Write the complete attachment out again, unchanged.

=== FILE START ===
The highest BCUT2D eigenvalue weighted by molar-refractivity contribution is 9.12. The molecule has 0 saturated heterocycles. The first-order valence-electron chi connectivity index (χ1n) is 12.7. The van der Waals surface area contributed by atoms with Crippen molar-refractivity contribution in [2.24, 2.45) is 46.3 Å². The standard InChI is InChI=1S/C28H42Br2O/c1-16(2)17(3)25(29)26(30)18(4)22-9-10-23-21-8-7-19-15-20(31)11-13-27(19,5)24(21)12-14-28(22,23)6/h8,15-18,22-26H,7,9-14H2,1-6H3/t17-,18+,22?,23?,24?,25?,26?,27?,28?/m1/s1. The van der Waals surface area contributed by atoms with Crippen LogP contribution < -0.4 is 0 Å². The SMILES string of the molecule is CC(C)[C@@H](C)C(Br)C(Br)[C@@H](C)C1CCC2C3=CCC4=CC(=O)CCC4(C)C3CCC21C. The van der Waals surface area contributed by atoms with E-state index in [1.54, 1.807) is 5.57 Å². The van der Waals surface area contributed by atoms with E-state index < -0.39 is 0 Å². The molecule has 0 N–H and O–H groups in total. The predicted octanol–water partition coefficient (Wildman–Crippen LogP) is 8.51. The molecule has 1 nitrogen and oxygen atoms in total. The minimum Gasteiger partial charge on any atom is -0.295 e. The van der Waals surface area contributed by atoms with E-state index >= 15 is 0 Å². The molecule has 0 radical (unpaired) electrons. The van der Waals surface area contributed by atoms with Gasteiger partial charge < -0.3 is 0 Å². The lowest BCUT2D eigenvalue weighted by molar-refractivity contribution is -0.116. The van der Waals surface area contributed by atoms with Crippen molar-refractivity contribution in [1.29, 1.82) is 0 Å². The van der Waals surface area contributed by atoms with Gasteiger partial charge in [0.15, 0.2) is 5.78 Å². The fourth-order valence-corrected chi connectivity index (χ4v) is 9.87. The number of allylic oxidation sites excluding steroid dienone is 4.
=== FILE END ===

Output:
The highest BCUT2D eigenvalue weighted by molar-refractivity contribution is 9.12. The molecule has 0 saturated heterocycles. The first-order valence-electron chi connectivity index (χ1n) is 12.7. The van der Waals surface area contributed by atoms with Crippen molar-refractivity contribution in [2.24, 2.45) is 46.3 Å². The standard InChI is InChI=1S/C28H42Br2O/c1-16(2)17(3)25(29)26(30)18(4)22-9-10-23-21-8-7-19-15-20(31)11-13-27(19,5)24(21)12-14-28(22,23)6/h8,15-18,22-26H,7,9-14H2,1-6H3/t17-,18+,22?,23?,24?,25?,26?,27?,28?/m1/s1. The van der Waals surface area contributed by atoms with Crippen LogP contribution < -0.4 is 0 Å². The SMILES string of the molecule is CC(C)[C@@H](C)C(Br)C(Br)[C@@H](C)C1CCC2C3=CCC4=CC(=O)CCC4(C)C3CCC21C. The van der Waals surface area contributed by atoms with E-state index in [1.54, 1.807) is 5.57 Å². The van der Waals surface area contributed by atoms with E-state index < -0.39 is 0 Å². The molecule has 0 N–H and O–H groups in total. The predicted octanol–water partition coefficient (Wildman–Crippen LogP) is 8.51. The molecule has 1 nitrogen and oxygen atoms in total. The minimum Gasteiger partial charge on any atom is -0.295 e. The van der Waals surface area contributed by atoms with E-state index >= 15 is 0 Å². The molecule has 0 radical (unpaired) electrons. The van der Waals surface area contributed by atoms with Gasteiger partial charge < -0.3 is 0 Å². The lowest BCUT2D eigenvalue weighted by molar-refractivity contribution is -0.116. The van der Waals surface area contributed by atoms with Crippen molar-refractivity contribution in [1.29, 1.82) is 0 Å². The van der Waals surface area contributed by atoms with Gasteiger partial charge in [0.15, 0.2) is 5.78 Å². The fourth-order valence-corrected chi connectivity index (χ4v) is 9.87. The number of allylic oxidation sites excluding steroid dienone is 4.